In 2003, to celebrate the 10th anniversary of the Horrible Histories book series, Scholastic[11] held a competition to find Horrible Histories' Brainiest Boffin. 500 applicants were invited to to answer a series of questions, as well as submitting an original design for a birthday card. The resulting six regional finalists were then invited to London to appear before Deary himself playing the role of quizmaster in a mock-up TV studio complete with Roman Pillars and Egyptian mummies. A glittering party followed.[12].

Deary eventually returned to the stage. Mad Millennium was commissioned by director Phil Clark, who was a fellow TIE participant 25 years before. He suggested turning the books into large-scale theatre productions. Deary was happy to return to writing plays.[8]

By the early 2010s, Deary decided that the series had naturally come to an end. He said "It has had a good run, it's had a better run than most children's series", and added that while his publishers have not officially stopped the series, there was "a general feeling" it would finish.[13] The Guardian explains, "Deary long ago handed over the reins for [his franchise], saying he's more than happy to leave it in the hands of others". This includes to companies like the Birmingham Stage Company[14] that puts on stage plays adapted from his books, and CBBC that has broadcast an award-winning live-action adaption of his books since 2009.[7] The Horrible Histories franchise has expanded into video games, toys, magazines, and a gameshow.

In 2007, the original series began to be republished with a new look and new content. The new books had altered information on the back cover, an index and a brighter, redesigned front cover. Around the same time the Horrible Histories live action TV series aired, many of the books were republished as TV tie-ins. In 2013, many of the books were republished in a "20 horrible years" theme.[15]


Everything I learnt [at school] after 11 was a waste of time...it was boring, badly taught and not related to the real world...schools are nothing but a Victorian idea to get people off the street.. Who decided that that putting 30 kids with only their age in common in a classroom with one teacher was the best way of educating?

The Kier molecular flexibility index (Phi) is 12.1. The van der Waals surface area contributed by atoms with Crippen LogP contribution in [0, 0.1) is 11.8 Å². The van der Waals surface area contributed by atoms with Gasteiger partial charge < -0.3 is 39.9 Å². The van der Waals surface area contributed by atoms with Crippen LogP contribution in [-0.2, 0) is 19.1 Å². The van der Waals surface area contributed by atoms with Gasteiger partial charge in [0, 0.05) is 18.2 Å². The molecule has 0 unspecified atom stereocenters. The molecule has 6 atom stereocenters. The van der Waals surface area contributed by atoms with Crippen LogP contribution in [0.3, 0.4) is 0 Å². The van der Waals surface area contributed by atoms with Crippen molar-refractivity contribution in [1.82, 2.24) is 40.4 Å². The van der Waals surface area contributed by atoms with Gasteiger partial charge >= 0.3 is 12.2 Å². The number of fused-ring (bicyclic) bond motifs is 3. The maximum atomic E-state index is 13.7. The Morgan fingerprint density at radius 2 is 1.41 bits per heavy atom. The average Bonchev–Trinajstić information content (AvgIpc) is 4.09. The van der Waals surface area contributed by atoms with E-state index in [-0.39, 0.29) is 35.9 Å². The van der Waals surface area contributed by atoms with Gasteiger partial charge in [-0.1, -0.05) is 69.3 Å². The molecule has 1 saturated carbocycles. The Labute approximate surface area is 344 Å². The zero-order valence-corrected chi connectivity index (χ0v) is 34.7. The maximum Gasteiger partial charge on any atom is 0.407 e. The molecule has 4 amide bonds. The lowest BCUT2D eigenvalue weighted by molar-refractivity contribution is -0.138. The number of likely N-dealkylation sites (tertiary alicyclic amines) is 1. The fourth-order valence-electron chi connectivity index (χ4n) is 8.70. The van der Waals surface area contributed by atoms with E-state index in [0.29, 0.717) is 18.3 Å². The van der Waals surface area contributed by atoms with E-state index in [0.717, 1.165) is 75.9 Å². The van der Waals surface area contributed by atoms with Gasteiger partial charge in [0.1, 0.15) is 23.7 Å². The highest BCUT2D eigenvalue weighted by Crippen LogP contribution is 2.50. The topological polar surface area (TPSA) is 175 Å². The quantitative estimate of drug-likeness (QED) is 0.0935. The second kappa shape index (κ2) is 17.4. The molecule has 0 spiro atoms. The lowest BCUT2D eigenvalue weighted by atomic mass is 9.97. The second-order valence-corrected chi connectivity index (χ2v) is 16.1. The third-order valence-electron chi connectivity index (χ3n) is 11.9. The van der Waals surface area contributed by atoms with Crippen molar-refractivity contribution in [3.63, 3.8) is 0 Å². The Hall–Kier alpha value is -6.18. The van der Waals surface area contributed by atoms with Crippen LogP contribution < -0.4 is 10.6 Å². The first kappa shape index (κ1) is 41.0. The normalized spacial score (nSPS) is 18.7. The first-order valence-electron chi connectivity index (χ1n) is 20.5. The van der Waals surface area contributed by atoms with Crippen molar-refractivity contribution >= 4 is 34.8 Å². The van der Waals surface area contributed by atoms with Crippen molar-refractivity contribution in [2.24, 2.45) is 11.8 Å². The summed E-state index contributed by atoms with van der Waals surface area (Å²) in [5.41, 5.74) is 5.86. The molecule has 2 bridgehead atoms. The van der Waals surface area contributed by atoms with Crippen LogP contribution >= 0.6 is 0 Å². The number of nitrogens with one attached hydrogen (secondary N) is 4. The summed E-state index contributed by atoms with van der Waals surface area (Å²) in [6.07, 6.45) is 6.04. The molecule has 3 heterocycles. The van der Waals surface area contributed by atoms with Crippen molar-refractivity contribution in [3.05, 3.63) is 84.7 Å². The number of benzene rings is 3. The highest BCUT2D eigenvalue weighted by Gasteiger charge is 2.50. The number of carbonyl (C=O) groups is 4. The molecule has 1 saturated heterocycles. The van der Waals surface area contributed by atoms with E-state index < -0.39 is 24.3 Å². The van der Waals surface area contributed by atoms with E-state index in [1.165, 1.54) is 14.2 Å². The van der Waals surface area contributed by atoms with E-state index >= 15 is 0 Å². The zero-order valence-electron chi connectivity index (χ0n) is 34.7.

from Terry Deary, The Guardian 12 August 2003[16]

Deary commented in interview, "if I had it my way, I wouldn't have schools at all. They don't educate, they just keep kids off the streets. But my books educate, because they prepare kids for life...It's outrageous, why don't we start telling children the truth about history? I hope my books do just that."[17]

Horrible Histories are designed to engage and enthuse the reader about a subject while appearing subversive, primarily aiming to entertain with a background educative purpose.[4][18][19] Deary views himself as a kid who wants to share facts with other kids, and as a writer who wishes to "entertain first and inform second". He does not respect authors who follow either extreme, that is, those who either only inform or only entertain. He believes that "readers are more important than writers and their needs have to come first" and that if the writer engages the reader, they will retain more knowledge from the work.[8] The series has a sceptical view on the accuracy and validity of history.[18][19] An introduction to one of the books in series states "History can be horrible. Horribly hard to learn. The trouble is it keeps on changing ... In history a 'fact' is sometimes not a fact at all. Really it's just someone's 'opinion'. And opinions can be different for different people ... Teachers will try to tell you there are 'right' and 'wrong' answers even if there aren't."[4]

Many of Deary's books make very serious points, underneath all the jokes and gore. He often comments on whether the modern era is as vile as previous eras, and questions the reader's morals and patriotism. Deary explains "I'd basically concluded [The British Empire] was one of the worst things to happen to the planet. So I deployed the facts that illustrate that". The Guardian explains "The last chapter of Ruthless Romans portrays modern-day Zimbabwe and essentially asks, is this any different?". The musical stage show Barmy Britain, co-written by Deary, "features a finale whose sarcastic references to burger bars, bankers and internet dating leave its young audience in little doubt that whatever the crazed excesses of our ancestors, future generations will doubtless consider us every bit as loopy". When informed by a Jewish mother that her Rabbi told her not to introduce her children to the Holocaust before 13 years old, and that her 6-year-old had read it in Horrible Histories, Deary replied: "Sorry, but what am I supposed to do – lie to children?".[7]